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1.
Nat Commun ; 12(1): 4848, 2021 08 11.
Article in English | MEDLINE | ID: covidwho-1354102

ABSTRACT

There is currently a lack of effective drugs to treat people infected with SARS-CoV-2, the cause of the global COVID-19 pandemic. The SARS-CoV-2 Non-structural protein 13 (NSP13) has been identified as a target for anti-virals due to its high sequence conservation and essential role in viral replication. Structural analysis reveals two "druggable" pockets on NSP13 that are among the most conserved sites in the entire SARS-CoV-2 proteome. Here we present crystal structures of SARS-CoV-2 NSP13 solved in the APO form and in the presence of both phosphate and a non-hydrolysable ATP analog. Comparisons of these structures reveal details of conformational changes that provide insights into the helicase mechanism and possible modes of inhibition. To identify starting points for drug development we have performed a crystallographic fragment screen against NSP13. The screen reveals 65 fragment hits across 52 datasets opening the way to structure guided development of novel antiviral agents.


Subject(s)
Methyltransferases/chemistry , RNA Helicases/chemistry , SARS-CoV-2/chemistry , Viral Nonstructural Proteins/chemistry , Adenosine Triphosphate/chemistry , Adenosine Triphosphate/metabolism , Amino Acid Sequence , Apoenzymes/chemistry , Apoenzymes/metabolism , Binding Sites , Crystallography, X-Ray , Drug Design , Enzyme Inhibitors/chemistry , Enzyme Inhibitors/metabolism , Methyltransferases/antagonists & inhibitors , Methyltransferases/metabolism , Models, Molecular , Phosphates/chemistry , Phosphates/metabolism , Protein Conformation , RNA Helicases/antagonists & inhibitors , RNA Helicases/metabolism , RNA, Viral/chemistry , RNA, Viral/metabolism , SARS-CoV-2/enzymology , Structure-Activity Relationship , Viral Nonstructural Proteins/antagonists & inhibitors , Viral Nonstructural Proteins/metabolism
2.
SLAS Discov ; 26(9): 1200-1211, 2021 10.
Article in English | MEDLINE | ID: covidwho-1290310

ABSTRACT

The COVID-19 pandemic has clearly brought the healthcare systems worldwide to a breaking point, along with devastating socioeconomic consequences. The SARS-CoV-2 virus, which causes the disease, uses RNA capping to evade the human immune system. Nonstructural protein (nsp) 14 is one of the 16 nsps in SARS-CoV-2 and catalyzes the methylation of the viral RNA at N7-guanosine in the cap formation process. To discover small-molecule inhibitors of nsp14 methyltransferase (MTase) activity, we developed and employed a radiometric MTase assay to screen a library of 161 in-house synthesized S-adenosylmethionine (SAM) competitive MTase inhibitors and SAM analogs. Among six identified screening hits, SS148 inhibited nsp14 MTase activity with an IC50 value of 70 ± 6 nM and was selective against 20 human protein lysine MTases, indicating significant differences in SAM binding sites. Interestingly, DS0464 with an IC50 value of 1.1 ± 0.2 µM showed a bisubstrate competitive inhibitor mechanism of action. DS0464 was also selective against 28 out of 33 RNA, DNA, and protein MTases. The structure-activity relationship provided by these compounds should guide the optimization of selective bisubstrate nsp14 inhibitors and may provide a path toward a novel class of antivirals against COVID-19, and possibly other coronaviruses.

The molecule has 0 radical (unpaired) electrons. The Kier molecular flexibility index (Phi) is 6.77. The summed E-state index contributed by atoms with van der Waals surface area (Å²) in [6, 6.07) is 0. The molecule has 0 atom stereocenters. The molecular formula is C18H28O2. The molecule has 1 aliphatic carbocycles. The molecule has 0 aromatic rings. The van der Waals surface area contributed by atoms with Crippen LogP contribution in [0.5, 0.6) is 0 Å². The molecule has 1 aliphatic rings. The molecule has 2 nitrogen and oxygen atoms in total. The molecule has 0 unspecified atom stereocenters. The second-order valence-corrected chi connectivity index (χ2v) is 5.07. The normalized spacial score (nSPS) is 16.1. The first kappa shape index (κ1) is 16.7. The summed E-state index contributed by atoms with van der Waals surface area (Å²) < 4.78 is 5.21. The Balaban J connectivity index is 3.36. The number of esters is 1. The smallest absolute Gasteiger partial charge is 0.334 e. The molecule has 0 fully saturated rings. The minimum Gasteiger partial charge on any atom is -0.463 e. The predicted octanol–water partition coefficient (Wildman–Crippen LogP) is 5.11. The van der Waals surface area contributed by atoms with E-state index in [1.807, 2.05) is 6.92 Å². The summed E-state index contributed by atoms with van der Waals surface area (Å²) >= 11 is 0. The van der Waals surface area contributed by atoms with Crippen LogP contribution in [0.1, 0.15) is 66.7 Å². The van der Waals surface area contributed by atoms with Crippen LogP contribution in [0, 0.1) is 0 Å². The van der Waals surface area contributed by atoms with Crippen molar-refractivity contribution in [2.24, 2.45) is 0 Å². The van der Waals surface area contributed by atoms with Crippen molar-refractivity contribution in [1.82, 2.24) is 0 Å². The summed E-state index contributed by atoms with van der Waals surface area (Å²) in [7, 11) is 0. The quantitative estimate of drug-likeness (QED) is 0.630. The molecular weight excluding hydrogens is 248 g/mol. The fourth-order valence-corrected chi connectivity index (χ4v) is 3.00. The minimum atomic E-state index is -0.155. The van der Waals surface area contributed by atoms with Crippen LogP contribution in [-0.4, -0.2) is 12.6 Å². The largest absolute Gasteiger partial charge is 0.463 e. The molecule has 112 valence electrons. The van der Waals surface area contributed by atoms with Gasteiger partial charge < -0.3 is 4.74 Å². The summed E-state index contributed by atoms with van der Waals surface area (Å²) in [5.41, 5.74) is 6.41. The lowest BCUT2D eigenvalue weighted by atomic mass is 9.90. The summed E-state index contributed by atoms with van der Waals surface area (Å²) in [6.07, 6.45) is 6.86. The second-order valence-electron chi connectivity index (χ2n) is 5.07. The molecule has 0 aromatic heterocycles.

Subject(s)
COVID-19/genetics , Exoribonucleases/genetics , Protein Binding/genetics , SARS-CoV-2/genetics , Viral Nonstructural Proteins/genetics , Antiviral Agents/pharmacology , Binding Sites/genetics , COVID-19/virology , Humans , Methylation , Pandemics , RNA, Viral/genetics , SARS-CoV-2/pathogenicity , Virus Replication/genetics
3.
J Proteome Res ; 20(8): 4212-4215, 2021 08 06.
Article in English | MEDLINE | ID: covidwho-1284675

ABSTRACT

In the absence of effective treatment, COVID-19 is likely to remain a global disease burden. Compounding this threat is the near certainty that novel coronaviruses with pandemic potential will emerge in years to come. Pan-coronavirus drugs-agents active against both SARS-CoV-2 and other coronaviruses-would address both threats. A strategy to develop such broad-spectrum inhibitors is to pharmacologically target binding sites on SARS-CoV-2 proteins that are highly conserved in other known coronaviruses, the assumption being that any selective pressure to keep a site conserved across past viruses will apply to future ones. Here we systematically mapped druggable binding pockets on the experimental structure of 15 SARS-CoV-2 proteins and analyzed their variation across 27 α- and ß-coronaviruses and across thousands of SARS-CoV-2 samples from COVID-19 patients. We find that the two most conserved druggable sites are a pocket overlapping the RNA binding site of the helicase nsp13 and the catalytic site of the RNA-dependent RNA polymerase nsp12, both components of the viral replication-transcription complex. We present the data on a public web portal (https://www.thesgc.org/SARSCoV2_pocketome/), where users can interactively navigate individual protein structures and view the genetic variability of drug-binding pockets in 3D.


Subject(s)
COVID-19 , SARS-CoV-2 , Antiviral Agents/pharmacology , Antiviral Agents/therapeutic use , Humans , Pandemics , RNA-Dependent RNA Polymerase/genetics
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